An Introduction to Brian Keene: The Complex and Ghoul

Brian Keene is a name I have seen popping up in horror conversations for a long time. I followed him on twitter and asked him which of his books I should check out first, he courteously responded suggesting The Complex and Ghoul.

The Complex
Deadite Press – 2016

Long term readers of this blog may have noticed that although I have reviewed countless books about witches, demons, aliens, werewolves, and vampires, I have not done a single book about zombies. I’m not interested in zombies. Night of the Living Dead is one of my favourite films, but even as a kid I thought that each sequel, clone and remake (apart from the 1990 one) was a bit less interesting than the original. The characters and settings change slightly, but the plot is always the same – a bunch of misfits are fighting to stay alive in a building surrounded by a horde of the approaching undead. It is a great concept, but I’ve already seen it 100 times. If you like that kind of thing, good for you, but it’s just not my cup of tea.

When Brian Keene recommended I read The Complex, I started it without reading the blurb. Guess what it’s about!

This is the story of a group of misfits fighting to stay alive in their apartment complex while a horde of bloodthirsty, deranged, naked freaks closes in on them. Perhaps these freaks don’t technically qualify as zombies, but they act an awful lot like them.

Ok, so I feel a bit awkward about this because Mr. Keene was polite to me, and I don’t want to be a jerk, but as soon as things got going I realised that this was exactly the kind of horror fiction that I avoid. I kept going with it though, and I reckon I enjoyed it about as much as I possibly could given the subject matter.

This is well written, action packed, easily digestible fiction. I can see why Mr. Keene would suggest it to a first time reader: it’s fun. I may think that I’m too cool to watch The Walking Dead, but I ripped through this zombie-esque novel in two sittings. It’s not my favourite novel ever, but it certainly wouldn’t put me off reading more books by Keene.

One thing that I did notice was that although Keene is woke enough to include a trans character in this novel, he was not woke enough to avoid fat-shaming the main antagonist of the story. Poor Tick-Tock’s weight is very much a part of what’s supposed to make him repulsive.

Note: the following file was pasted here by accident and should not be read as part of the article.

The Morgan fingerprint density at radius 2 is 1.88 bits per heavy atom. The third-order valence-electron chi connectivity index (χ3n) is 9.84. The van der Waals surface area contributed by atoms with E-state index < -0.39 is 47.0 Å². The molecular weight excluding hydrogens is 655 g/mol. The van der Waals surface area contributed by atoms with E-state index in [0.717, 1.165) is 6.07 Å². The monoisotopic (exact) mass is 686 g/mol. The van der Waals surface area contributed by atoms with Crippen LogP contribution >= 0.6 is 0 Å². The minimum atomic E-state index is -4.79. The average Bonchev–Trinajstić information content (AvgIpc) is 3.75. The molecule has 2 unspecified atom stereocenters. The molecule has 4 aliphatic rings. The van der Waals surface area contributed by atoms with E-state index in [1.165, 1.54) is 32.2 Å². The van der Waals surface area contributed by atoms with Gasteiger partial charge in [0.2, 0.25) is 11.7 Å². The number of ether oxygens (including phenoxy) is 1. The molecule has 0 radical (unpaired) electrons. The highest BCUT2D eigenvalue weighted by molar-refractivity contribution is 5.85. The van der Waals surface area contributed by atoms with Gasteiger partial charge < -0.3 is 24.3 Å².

Leisure Books – 2007

Three boys’ summer holidays are ruined by a corpse eating ghoul that lives in a cemetery. Sounds good, right? Honestly, this felt a bit like Stephen King ripping off Ray Bradbury. That might sound like a criticism, but I like when Stephen King rips off Ray Bradbury. (Think It.) It’s hard not to root for the protagonists when they’re children who like heavy metal. Ghoul was a fun read, but it wasn’t very scary. That being said, I was genuinely surprised at how grim the ending was. The “who’s the real monster?” question that runs through the book is pretty well answered in the final chapter.

(Note: This book should not be confused with Michael Slade’s Ghoul.)

In truth, neither The Complex nor Ghoul blew me away, but they were both enjoyable books. Despite my aversion to zombies, I reckon The Complex is the better novel. I thought it was a bit tighter. I’m planning to continue my series of of horror novels about worms with Brian Keene’s Earthworm Gods in the near future.

4 thoughts on “An Introduction to Brian Keene: The Complex and Ghoul

  1. Zombies are horrible but I’ve definitely gotten desensitized to them now – my own fault for having watched every episode of The Walking Dead to date, and all the spinoffs too.
    It’s had it’s up and downs. The first couple of seasons were awesome. Another guilty pleasure of mine. I’ll probably watch it until the end now, unless they roll out Neal McDonough in the final season, which would be just too much for me to take.
    Of all the zombie movies, Dawn of the Dead(the original) is surely the classic? Haunted me for months after I first time saw that.
    I watched Reanimator a while back, and that was a blast, an absolute classic, fucking hilarious shit that was.


    1. The original Romero trilogy (Night, Dawn and Dead) is pretty uneffable, great classic stuff and shouldn’t be faulted for some of its pale imitations. I’d add “Shaun of the Dead”, most of the Italian zombie flicks, and a handful of books to the list of solid to great zombie stuff. “TWD” comic was pretty great in its prime but I found the show to be (after the first 6 episode season when they switched writers) boring, poorly written, and repetitive.


  2. Keene’s most popular and famous book is “The Rising” which is a zombie novel, often credited with the modern resurgence in zombie fiction alongside the Walking dead comic which debuted around the same time as it. It’s not his favorite of his works but I mention it to say if you generally dislike zombie stories don’t add that one to your to-read pile. I’ve yet to read “The Complex” but would like to–not surprised he recommended it as it’s recent and said to be a return to form of sorts. My favorite books of Keene’s are “Dark Hollow”, “A Gathering of Crows” and “Darkness on the Edge of Town”. His recently ended long-running podcast “The Horror Show’ features some invaluable interviews with genre greats over the course of it’s 5 years including the late great Jack Ketchum’s final interview.

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